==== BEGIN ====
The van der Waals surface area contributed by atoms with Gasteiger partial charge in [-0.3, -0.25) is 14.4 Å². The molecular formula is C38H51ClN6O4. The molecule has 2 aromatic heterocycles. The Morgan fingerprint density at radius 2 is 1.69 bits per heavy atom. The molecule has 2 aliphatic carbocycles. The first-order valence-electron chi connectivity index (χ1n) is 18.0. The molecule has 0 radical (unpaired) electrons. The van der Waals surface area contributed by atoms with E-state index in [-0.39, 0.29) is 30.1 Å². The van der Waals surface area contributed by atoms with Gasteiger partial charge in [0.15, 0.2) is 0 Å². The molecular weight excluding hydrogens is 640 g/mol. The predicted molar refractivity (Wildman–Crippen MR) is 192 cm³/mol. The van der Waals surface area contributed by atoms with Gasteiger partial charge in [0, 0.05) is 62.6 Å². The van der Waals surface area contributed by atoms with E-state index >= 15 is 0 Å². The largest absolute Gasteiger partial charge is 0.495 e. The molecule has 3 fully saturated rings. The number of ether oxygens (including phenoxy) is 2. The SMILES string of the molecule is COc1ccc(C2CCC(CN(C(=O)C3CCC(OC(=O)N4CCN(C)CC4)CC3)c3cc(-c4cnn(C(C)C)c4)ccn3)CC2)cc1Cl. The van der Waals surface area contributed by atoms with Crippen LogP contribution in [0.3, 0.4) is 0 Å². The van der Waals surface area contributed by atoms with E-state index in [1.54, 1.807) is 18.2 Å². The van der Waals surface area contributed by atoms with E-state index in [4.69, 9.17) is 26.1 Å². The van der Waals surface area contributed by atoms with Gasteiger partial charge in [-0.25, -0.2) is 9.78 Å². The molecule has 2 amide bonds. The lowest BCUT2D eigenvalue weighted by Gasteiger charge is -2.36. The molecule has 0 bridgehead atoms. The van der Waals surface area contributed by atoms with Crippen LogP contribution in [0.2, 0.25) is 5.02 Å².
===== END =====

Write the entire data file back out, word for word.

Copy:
The van der Waals surface area contributed by atoms with Gasteiger partial charge in [-0.3, -0.25) is 14.4 Å². The molecular formula is C38H51ClN6O4. The molecule has 2 aromatic heterocycles. The Morgan fingerprint density at radius 2 is 1.69 bits per heavy atom. The molecule has 2 aliphatic carbocycles. The first-order valence-electron chi connectivity index (χ1n) is 18.0. The molecule has 0 radical (unpaired) electrons. The van der Waals surface area contributed by atoms with E-state index in [-0.39, 0.29) is 30.1 Å². The van der Waals surface area contributed by atoms with Gasteiger partial charge in [0.15, 0.2) is 0 Å². The molecular weight excluding hydrogens is 640 g/mol. The predicted molar refractivity (Wildman–Crippen MR) is 192 cm³/mol. The van der Waals surface area contributed by atoms with Gasteiger partial charge in [0, 0.05) is 62.6 Å². The van der Waals surface area contributed by atoms with E-state index >= 15 is 0 Å². The largest absolute Gasteiger partial charge is 0.495 e. The molecule has 3 fully saturated rings. The number of ether oxygens (including phenoxy) is 2. The SMILES string of the molecule is COc1ccc(C2CCC(CN(C(=O)C3CCC(OC(=O)N4CCN(C)CC4)CC3)c3cc(-c4cnn(C(C)C)c4)ccn3)CC2)cc1Cl. The van der Waals surface area contributed by atoms with Crippen LogP contribution in [0.3, 0.4) is 0 Å². The van der Waals surface area contributed by atoms with E-state index in [1.54, 1.807) is 18.2 Å². The van der Waals surface area contributed by atoms with E-state index in [4.69, 9.17) is 26.1 Å². The van der Waals surface area contributed by atoms with Gasteiger partial charge in [-0.25, -0.2) is 9.78 Å². The molecule has 2 amide bonds. The lowest BCUT2D eigenvalue weighted by Gasteiger charge is -2.36. The molecule has 0 bridgehead atoms. The van der Waals surface area contributed by atoms with Crippen LogP contribution in [0.2, 0.25) is 5.02 Å².